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Your /boot partition is filled with old kernels. It does that sometimes, not sure why it is never fixed. You can easily remove the old kernels if you know which packages they came in.

First check uname -a to check your current version.

Then run the following command:

dpkg -l 'linux-*' | sed '/^ii/!d;/'"$(uname -r | sed "s/\(.*\)-\([^0-9]\+\)/\1/")"'/d;s/^[^ ]* [^ ]* \([^ ]*\).*/\1/;/[0-9]/!d'

This command will list all packages that you no longer need. I don't like removing them automatically, I like to be in control when it comes to removing kernels. So for every package listed do the following:

sudo apt-get -y purge some-kernel-package


This intermezzo describes in more detail how the commands work and tries to fix an issue with linux-libc-dev:amd64. Most users can skip this paragraph.

dpkg -l 'linux-*' list all packages that have a name starting with 'linux-' sed '/^ii/!d; remove all lines that do *not* start withii` uname...
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Hi there.

My problem is actually worse than it sounds I think. I have an MSI CX61 and recently I noticed that my Nvidia GPU was no longer detected by my device manager. Now I know that it works because I can see it working when I open my laptop up. I called MSI to ask what I should do and they suggested that I re install windows 8.

I have windows 8 o a USB and when I tried installing it, I got and error message saying I couldn't install the OS because my laptop's hard disk is a GPT.

I have found a way to convert it to MBR, but the program will not let me do so because it can't convert my OS_install partition without losing data and therefore rendering the program useless.

I have thought about wiping the disk completely and then booting windows directly from the USB but that would mean losing a partition called BIOS_RVY, which I am not sure exactly what purpose it serves. It is quite a big partition, almost 10 GB.

My worry is that by wiping...

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Low Disk Space Warning: Ignore, Disable, or Obey?

One of the most annoying aspects of Windows is those warning messages that seem to pop up at the most inconvenient times. Although they are designed to warn you when potentially dangerous circumstances arise, some of these warnings are benign and can be closed without taking any actions. And there's the problem... as a result of so many warning messages, and due to a general fear of ANYTHING that pops up on the screen, some users tend to ignore ALL of them. And that can be bad. Sometimes.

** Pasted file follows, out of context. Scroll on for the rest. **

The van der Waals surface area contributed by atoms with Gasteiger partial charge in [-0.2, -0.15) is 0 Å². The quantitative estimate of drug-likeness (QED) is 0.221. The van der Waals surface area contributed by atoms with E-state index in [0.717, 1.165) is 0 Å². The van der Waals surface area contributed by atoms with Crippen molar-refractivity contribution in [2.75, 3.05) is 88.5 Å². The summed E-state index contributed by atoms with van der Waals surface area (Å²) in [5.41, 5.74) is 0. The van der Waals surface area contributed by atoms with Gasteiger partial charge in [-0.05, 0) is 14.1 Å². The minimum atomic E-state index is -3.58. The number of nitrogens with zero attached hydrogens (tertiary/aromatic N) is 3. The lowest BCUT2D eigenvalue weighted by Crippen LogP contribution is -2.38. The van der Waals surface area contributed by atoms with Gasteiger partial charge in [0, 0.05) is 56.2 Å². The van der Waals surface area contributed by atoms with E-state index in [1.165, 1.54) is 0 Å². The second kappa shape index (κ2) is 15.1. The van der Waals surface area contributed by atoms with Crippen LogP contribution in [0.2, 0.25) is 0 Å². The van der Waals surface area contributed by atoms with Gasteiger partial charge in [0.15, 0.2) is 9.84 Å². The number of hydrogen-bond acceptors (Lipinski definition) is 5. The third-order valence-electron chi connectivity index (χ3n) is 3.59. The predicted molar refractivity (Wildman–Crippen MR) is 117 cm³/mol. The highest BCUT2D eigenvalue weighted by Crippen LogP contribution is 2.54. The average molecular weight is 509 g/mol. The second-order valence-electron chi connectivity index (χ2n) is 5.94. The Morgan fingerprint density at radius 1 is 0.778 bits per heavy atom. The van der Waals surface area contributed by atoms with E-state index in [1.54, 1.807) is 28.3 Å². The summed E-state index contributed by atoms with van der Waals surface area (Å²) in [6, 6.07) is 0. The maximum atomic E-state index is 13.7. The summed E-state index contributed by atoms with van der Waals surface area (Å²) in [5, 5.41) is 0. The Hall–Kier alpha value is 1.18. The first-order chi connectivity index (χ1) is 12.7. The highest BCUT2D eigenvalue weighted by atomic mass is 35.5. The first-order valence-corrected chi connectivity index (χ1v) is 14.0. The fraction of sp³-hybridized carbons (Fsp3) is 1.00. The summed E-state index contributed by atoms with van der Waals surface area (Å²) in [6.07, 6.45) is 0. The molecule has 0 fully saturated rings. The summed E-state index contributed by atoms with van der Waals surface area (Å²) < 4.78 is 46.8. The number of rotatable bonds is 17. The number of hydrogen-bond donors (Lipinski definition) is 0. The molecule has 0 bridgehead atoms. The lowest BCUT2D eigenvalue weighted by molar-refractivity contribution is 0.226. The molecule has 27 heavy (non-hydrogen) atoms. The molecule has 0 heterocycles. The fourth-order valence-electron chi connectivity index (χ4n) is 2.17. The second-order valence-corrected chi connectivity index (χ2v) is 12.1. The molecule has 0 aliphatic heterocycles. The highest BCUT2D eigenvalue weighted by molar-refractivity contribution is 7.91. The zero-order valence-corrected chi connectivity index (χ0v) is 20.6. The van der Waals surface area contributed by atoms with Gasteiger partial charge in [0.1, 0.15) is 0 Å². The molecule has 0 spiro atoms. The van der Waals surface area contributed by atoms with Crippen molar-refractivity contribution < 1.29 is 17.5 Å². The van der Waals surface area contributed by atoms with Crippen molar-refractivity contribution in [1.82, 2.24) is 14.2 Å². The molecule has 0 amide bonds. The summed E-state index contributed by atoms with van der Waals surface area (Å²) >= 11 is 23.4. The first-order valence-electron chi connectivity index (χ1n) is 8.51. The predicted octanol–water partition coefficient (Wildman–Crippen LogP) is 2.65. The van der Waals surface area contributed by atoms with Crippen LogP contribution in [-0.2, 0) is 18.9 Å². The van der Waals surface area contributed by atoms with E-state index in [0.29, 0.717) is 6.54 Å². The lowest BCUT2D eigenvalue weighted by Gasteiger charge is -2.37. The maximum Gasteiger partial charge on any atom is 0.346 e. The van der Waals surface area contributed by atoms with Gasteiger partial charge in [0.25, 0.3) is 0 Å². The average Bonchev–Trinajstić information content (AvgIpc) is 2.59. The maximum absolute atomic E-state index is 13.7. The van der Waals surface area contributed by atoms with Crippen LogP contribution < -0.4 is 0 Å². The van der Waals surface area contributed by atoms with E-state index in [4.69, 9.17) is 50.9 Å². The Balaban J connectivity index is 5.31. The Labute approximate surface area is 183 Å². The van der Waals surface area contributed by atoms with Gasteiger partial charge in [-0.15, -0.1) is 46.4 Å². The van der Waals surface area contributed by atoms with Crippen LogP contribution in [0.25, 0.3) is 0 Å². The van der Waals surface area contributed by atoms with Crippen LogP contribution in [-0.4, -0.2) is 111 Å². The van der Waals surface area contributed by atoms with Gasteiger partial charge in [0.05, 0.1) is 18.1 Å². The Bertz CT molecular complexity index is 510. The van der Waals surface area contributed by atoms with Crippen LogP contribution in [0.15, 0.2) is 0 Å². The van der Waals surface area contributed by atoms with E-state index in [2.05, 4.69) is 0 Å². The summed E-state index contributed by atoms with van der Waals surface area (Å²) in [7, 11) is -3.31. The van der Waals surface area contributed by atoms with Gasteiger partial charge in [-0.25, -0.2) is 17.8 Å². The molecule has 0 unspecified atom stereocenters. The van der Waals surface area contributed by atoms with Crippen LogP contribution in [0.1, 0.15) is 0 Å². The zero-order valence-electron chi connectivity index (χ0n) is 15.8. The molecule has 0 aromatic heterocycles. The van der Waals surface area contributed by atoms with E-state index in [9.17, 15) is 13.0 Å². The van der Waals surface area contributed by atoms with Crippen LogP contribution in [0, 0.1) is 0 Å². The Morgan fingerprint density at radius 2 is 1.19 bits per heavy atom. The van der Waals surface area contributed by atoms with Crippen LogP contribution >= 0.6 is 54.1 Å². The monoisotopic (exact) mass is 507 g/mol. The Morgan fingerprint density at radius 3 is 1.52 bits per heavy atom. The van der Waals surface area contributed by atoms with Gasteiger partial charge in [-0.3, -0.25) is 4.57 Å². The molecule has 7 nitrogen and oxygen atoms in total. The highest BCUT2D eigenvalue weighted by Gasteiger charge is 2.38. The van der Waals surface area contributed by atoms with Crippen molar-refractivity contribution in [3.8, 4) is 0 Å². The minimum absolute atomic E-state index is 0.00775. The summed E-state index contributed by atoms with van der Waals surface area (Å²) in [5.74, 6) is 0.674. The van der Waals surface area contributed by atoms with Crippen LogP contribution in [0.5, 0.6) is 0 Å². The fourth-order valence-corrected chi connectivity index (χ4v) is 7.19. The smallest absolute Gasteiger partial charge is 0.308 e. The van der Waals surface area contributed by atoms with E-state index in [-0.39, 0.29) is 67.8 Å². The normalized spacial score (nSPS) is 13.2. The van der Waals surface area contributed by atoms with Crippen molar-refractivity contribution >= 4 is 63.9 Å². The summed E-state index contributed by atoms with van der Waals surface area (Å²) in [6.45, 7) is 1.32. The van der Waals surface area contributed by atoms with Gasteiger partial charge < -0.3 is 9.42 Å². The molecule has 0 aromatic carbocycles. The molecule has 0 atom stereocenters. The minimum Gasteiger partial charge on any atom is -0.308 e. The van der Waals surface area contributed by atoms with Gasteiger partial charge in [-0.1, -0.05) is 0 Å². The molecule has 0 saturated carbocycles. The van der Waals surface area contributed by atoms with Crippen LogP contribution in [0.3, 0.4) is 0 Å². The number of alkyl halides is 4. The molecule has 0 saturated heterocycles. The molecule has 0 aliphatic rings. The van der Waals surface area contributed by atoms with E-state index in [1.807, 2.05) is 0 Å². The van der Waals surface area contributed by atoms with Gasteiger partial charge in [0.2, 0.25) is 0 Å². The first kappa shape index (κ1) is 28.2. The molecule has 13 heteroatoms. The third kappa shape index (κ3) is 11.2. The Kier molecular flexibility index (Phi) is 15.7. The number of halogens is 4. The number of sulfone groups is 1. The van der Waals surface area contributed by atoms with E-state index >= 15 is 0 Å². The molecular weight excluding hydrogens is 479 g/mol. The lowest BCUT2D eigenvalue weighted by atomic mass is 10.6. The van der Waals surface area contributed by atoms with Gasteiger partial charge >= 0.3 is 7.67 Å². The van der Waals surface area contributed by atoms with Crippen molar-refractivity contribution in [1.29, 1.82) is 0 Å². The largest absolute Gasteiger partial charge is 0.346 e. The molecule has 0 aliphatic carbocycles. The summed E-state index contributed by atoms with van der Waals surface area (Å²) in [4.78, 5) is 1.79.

One specific warning that computer users will see on a fairly regular basis as their hard drive fills up is the Low Disk Space warning: "You are running out of disk space on Local Disk [drive]. To free space on this drive by deleting old or unnecessary files, click here." So is this one important? Can you ignore it, disable it, or will doing so put your computer at risk?

What is the "Low Disk Space...

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Based on the context of the original message, I'm guessing Patricia doesn't know what a partition is, or that this can even be done to hard drives (and she wouldn't be alone; I'd guess 99% of computer users who've never done any of their own computer work and have simply bought them and had someone else do all the drive and OS installations, etc., don't know about such things).

So we need to begin by explaining partitions, but I fear that by the time we get where we're going, if Patricia is like the average computer user, she may be either too scared or confused to go any further, and the advice to call the friend who installed the drive and have them take a look may be the best bet.

If not, Patricia, in essence, each "partition" of a hard drive is, as far as the computer's operating system is concerned, a SEPARATE HARD DRIVE. So you could have ONE big hard drive in your computer (and even now 2 TB is still a fairly substantial drive size), but when you look on...

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You've a lot unused kernels. Remove all but the last kernels with:

sudo apt-get purge linux-image-{3.0.0-12,2.6.3{1-21,2-25,8-{1[012],8}}}

This is shorthand for:

sudo apt-get purge linux-image-3.0.0-12 linux-image-2.6.31-21 linux-image-2.6.32-25 linux-image-2.6.38-10 linux-image-2.6.38-11 linux-image-2.6.38-12 linux-image-2.6.38-8

Removing the linux-image-x.x.x-x package will also remove linux-image-x.x.x-x-generic.